Eat | Food | Thermomix
I was first introduced to the Thermomix by a friend who is a consultant here in Sydney, Australia. I attended my first demo at her house and while I loved the way the Thermomix made icing sugar from raw sugar and kneaded bread in just minutes, I wasn’t sure that the $1939 price tag was worth it.
Over the next few months, I’d visit my friend and she’d make us dinner using the Thermomix – a seafood risotto, a Vietnamese style chicken soup, mashed potatoes…. And I started getting a better idea of how I might use it in my kitchen. So, I set about researching all of the different things that I could cook in the Thermomix to decide whether I could convince myself and my other half that this expensive toy could actually make a difference. I have always cooked a lot and have always managed just fine with my stove and oven, so there had to be enough reasons to take the plunge. I read a lot of reviews and browsed through the blogs and recipe communities.
So, why did I buy it?
1. You can set the timer and walk away – no manual stirring required (good for things from white sauce to stews). It is much easier to multi-task when you don’t have to worry about one of the things that you’re cooking.
2. I could try out some cooking techniques that often fell into the too hard bucket (e.g. Hollandaise, tempering chocolate, slow cooked eggs)
3. The steamer (Varoma) – I like the idea of steaming food but have only been able to do it on a small scale with my small rice cooker.
4. The layered cooking (make your sauce while steaming your vegetables) is a great time saver.
5. We didn’t have a full-sized food processor, so I didn’t have to buy one of those (Note: the Thermomix doesn’t grate things but I do have a little Tefal Fresh Express that does the trick).
6. I got given a bonus at work and we had some money from our wedding we hadn’t used.
I have had the Thermomix for almost 3 months now. While sometimes I use it to feel like I’ve gotten my money’s worth and I do now look for Thermomix recipes before the traditional ones, there are some added benefits and bonuses that I’ve discovered:
1. Eggs – perfectly soft boiled eggs every time – because I don’t have to figure out when the water is actually “boiling” before I start counting my 3 mins
2. Steaming fish – the first day I got the thermomix, we steamed salmon while making the Thermomix stock concentrate. I then pan seared the skin to get that added crisp. It was so moist and delicious. Recently, we steamed a 1kg barramundi – worked beautifully!
3. Actually shorter times to cook some things – pancake batter in 30secs, awesome whipped mashed potatoes from scratch in 25 mins!
4. Fruity dream – a wonderful instant frozen treat made with frozen fruit, sugar and an egg white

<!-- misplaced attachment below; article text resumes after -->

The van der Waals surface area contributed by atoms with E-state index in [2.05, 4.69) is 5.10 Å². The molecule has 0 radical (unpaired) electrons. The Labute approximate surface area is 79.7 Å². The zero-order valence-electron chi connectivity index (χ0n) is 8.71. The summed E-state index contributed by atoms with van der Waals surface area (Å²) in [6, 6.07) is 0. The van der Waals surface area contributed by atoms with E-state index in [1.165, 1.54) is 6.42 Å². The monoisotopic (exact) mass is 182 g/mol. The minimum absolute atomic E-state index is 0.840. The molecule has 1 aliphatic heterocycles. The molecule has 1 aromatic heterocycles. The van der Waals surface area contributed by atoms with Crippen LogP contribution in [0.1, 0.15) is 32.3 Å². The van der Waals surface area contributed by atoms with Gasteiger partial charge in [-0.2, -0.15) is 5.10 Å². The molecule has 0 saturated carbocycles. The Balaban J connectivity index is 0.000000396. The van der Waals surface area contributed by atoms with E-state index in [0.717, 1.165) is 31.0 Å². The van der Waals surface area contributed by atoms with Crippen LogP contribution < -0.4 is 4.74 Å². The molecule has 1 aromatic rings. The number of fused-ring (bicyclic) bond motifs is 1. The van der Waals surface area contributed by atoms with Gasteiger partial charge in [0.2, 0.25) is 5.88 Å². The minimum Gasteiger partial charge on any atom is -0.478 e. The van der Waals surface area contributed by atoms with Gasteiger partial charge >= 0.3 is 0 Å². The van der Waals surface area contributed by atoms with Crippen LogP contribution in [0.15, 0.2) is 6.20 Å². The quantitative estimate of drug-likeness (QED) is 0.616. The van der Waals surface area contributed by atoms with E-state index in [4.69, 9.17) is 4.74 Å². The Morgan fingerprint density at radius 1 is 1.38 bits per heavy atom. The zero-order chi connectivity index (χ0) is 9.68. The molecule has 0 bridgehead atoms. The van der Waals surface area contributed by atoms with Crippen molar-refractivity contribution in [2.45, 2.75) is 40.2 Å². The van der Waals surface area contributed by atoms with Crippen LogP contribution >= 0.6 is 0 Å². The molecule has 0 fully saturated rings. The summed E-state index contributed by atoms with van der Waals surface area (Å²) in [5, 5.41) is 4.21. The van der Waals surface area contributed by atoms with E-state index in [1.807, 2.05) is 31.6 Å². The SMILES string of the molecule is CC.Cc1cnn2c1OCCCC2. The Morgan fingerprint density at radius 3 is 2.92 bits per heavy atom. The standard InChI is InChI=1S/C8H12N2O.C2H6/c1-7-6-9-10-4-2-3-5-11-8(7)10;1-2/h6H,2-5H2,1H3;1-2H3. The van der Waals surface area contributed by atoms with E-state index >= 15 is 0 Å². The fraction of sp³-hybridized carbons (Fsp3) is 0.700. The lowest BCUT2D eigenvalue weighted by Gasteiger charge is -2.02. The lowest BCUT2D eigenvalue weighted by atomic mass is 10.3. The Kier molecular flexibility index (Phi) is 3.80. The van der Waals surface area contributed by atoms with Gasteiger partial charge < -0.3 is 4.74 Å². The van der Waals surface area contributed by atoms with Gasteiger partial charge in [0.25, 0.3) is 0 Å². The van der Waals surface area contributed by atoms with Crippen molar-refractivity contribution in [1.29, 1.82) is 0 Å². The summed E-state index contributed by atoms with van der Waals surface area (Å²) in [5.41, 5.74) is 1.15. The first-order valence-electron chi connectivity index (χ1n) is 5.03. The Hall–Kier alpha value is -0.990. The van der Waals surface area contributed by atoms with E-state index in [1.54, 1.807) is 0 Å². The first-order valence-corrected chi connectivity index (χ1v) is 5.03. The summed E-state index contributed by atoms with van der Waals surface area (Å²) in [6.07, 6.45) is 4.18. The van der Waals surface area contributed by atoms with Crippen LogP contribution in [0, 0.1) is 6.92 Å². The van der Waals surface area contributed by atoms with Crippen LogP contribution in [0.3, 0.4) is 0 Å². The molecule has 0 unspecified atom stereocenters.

5. Silky smooth soups – I used to use a hand mixer to make soup (blitz it up after cooking) – but the Thermomix can do it so much faster and smoother than I ever could do with the hand mixer.
1. Too much liquid when cooking stews, curries, etc – I’ve been following the recipes in the Everyday Cookbook that comes with the Thermomix and every single time, there has been too much liquid left in the final product. On the stove, I can reduce off any excess liquid, but you can’t do that very well in the Thermomix. I think I am going to have to start reducing the liquid in all of the recipes.
2. Beat up meat – when cooking stews, curries, etc, the chunks of meat get a bit shredded by the blades (even when using the reverse and soft stir options). It still tastes fine, it’s just you get bits of shredded meat in your sauce which isn’t very attractive.
3. You really have to be careful when chopping things – 1 second too long and you’ve got mush! Practice makes perfect and I think I’m getting the hang of it now, but it at first, it was very frustrating.
All up, is it worth it? The answer to that depends on what you want it for – what your expectations of a $2000 machine are. It does all of the things that I wanted it for plus it’s provided some extra benefits that I wasn’t looking for. It’s a lot about what is important to you – you can pay the same amount of money on a flat screen TV or a DSLR camera – I wouldn’t spend that amount of money on those things, but I love cooking and I love food so for me, the value is there.
I got my Thermomix only on Friday and I love it. well worthed the money ( In Ireland cost 1120E).before I didn’t understand what was all that fuss about but now I know.
Is the vegetable korma ok to freeze? I have 60 people coming and would like to make it in advance.
If not freezable, how long beforehand do you think I could make it and re-heat?
Hi Kerry, Wow – 60 people! Sounds epic! I’ve never frozen the vegetable korma before. The only issue might be the milk and the texture after thawing. Perhaps you can try making one batch and freezing it to see what happens. Alternatively, If it was me, I’d make it 2-3 days in advance and store in the fridge. Karen.
P.s. One additional thought, beans and peas will go an ugly green colour after cooking and cooling. Consider cooking those separately on the day and adding before serving.
Thanks so much for this advice. I will cook it 2 days in advance and add the greens at the last minute. We are having a Bollywood night fundraiser for our daughters school in Cambodia. We live in Western Australia.
I have already made 10 kg of mango turmeric sorbet, 1 kg of tandoori paste ready for the chicken, 2.5 kg of butter chicken and today I am cooking 3 kg of pork madras and 3kg of beef rogan josh. Luckily I have a week off work!
Sounds amazing! Good luck with the fundraiser!